Guards“. The students who had the role of prison guards had to watch the basement, choose the most appropriate methods to maintain order, and make the “prisoners” perform various tasks; they were asked to wear dark glasses and uniforms, and never to be violent towards the participants of the opposite role. However, the situation deteriorated dramatically: the fake police officers very soon began to seriously mistreat and humiliate the “detainees”, so it was decided to discontinue the experiment.

4. Jane Elliot’s Blue Eyes Experiment

On April 5, 1968, in a small school in Riceville, Iowa, Professor Jane Elliot decided to give a practical lesson on racism to 28 children of about eight years of age through the blue eyes brown eyes experiment.

“Children with brown eyes are the best,” the instructor began. “They are more beautiful and intelligent.” She wrote the word “melanin” on the board and explained that it was a substance that made people intelligent. Dark-eyed children have more, so they are more intelligent, while blue-eyed children “go hand in hand.”

In a very short time, the brown-eyed children began to treat their blue-eyed classmates with superiority, who in turn lost their self-confidence. A very good girl started making mistakes during arithmetic class, and at recess, she was approached by three little friends with brown eyes “You have to apologize because you get in their way and because we are the best,” said one of them. The girl hastened to apologize. This is one of the psychosocial experiments demonstrating how beliefs and prejudices play a role.

5. The Bobo de Bbandura doll

Albert Bandura gained great fame for the Bobo doll experiment on child imitation aggression, where:

A group of children took as an example, by visual capacity, the adults in a room, without their behaviour being commented on, hit the Bobo doll. Other contemporaries, on the other hand, saw adults sitting, always in absolute silence, next to Bobo.

Finally, all these children were brought to a room full of toys, including a doll like Bobo. Of the 10 children who hit the doll, 8 were those who had seen it done before by an adult. This explains how if a model that we follow performs a certain action, we are tempted to imitate it and this happens especially in children who still do not have the experience to understand for themselves if that behaviour is correct or not.

6. Milgram’s experiment

The Milgram experiment was first carried out in 1961 by psychologist Stanley Milgram, as an investigation into the degree of our deference to authority. A subject is invited to give an electric shock to an individual playing the role of the student, positioned behind a screen when he does not answer a question correctly. An authorized person then tells the subject to gradually increase the intensity of the shock until the student screams in pain and begs to stop.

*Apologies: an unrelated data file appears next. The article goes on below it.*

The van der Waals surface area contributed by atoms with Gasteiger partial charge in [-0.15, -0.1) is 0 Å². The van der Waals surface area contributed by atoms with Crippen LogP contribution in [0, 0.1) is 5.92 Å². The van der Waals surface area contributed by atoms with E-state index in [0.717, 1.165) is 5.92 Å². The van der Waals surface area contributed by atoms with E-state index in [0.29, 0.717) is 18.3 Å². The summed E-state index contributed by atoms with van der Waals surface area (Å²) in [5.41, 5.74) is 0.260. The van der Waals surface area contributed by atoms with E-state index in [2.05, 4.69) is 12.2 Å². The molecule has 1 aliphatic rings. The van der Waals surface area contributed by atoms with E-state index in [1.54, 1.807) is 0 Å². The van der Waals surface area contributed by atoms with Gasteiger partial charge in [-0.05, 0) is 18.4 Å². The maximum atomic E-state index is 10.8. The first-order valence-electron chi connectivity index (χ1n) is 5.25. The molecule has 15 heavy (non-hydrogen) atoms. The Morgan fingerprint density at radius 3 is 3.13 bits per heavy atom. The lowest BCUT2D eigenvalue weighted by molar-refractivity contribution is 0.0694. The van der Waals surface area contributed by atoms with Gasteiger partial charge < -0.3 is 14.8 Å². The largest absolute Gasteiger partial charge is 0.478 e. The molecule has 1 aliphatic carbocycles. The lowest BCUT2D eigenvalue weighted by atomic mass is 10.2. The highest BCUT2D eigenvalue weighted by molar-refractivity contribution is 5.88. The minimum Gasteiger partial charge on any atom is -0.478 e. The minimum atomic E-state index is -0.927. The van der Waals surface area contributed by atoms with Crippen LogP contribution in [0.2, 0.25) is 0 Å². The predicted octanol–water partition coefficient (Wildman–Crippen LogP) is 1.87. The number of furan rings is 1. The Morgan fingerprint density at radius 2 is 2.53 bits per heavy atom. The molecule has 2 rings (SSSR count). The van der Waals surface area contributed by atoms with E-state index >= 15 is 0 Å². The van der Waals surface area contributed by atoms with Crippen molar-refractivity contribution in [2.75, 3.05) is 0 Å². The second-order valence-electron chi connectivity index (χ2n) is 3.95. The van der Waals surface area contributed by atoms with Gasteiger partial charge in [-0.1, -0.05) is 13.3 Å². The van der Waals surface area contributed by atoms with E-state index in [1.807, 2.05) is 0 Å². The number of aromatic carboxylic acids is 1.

No justification is given, except for the fact that the authorized person tells the subject to obey. In reality, it was staged: there was absolutely no electric shock given, but in the experiment two-thirds of the subjects were influenced by what they thought was a 450-volt shock, simply because a person in authority told them they would not be responsible for it. nothing.

7. little Albert

We see little Albert’s experiment on unconditioned stimulus, which must be the most famous psychological study. John Watson and Rosalie Raynor showed a white laboratory rat to a nine-month-old boy, little Albert. At first, the boy showed no fear, but then Watson jumped up from behind and made him flinch with a sudden noise by hitting a metal bar with a hammer. Of course, the noise frightened little Albert, who began to cry.

Every time the rat was brought out, Watson and Raynor would rattle the bar with their hammer to scare the poor boy away. Soon the mere sight of the rat was enough to reduce little Albert to a trembling bundle of nerves: he had learned to fear the sight of a rat, and soon afterwards began to fear a series of similar objects shown to him.

8. Pavlov’s dog

Ivan Pavlov’s sheepdog became famous for his experiments that led him to discover what we call “classical conditioning” or “Pavlovian reflex” and is still a very famous psychological experiment today. Hardly any other psychological experiment is cited so often and with such gusto as Pavlov’s theory expounded in 1905: the Russian physiologist had been impressed by the fact that his dogs did not begin to drool at the sight of food, but rather when they heard it. to the laboratory employees who took it away.

He researched it and ordered a buzzer to ring every time it was mealtime. Very soon the sound of the doorbell was enough for the dogs to start drooling: they had connected the signal to the arrival of food.

9. Asch’s experiment

It is about a social psychology experiment carried out in 1951 by the Polish psychologist Solomon Asch on the influence of the majority and social conformity.

The experiment is based on the idea that being part of a group is a sufficient condition to change a person’s actions, judgments, and visual perceptions. The very simple experiment consisted of asking the subjects involved to associate line 1 drawn on a white sheet with the corresponding one, choosing between three different lines A, B, and C present on another sheet. Only one was identical to the other, while the other two were longer or shorter.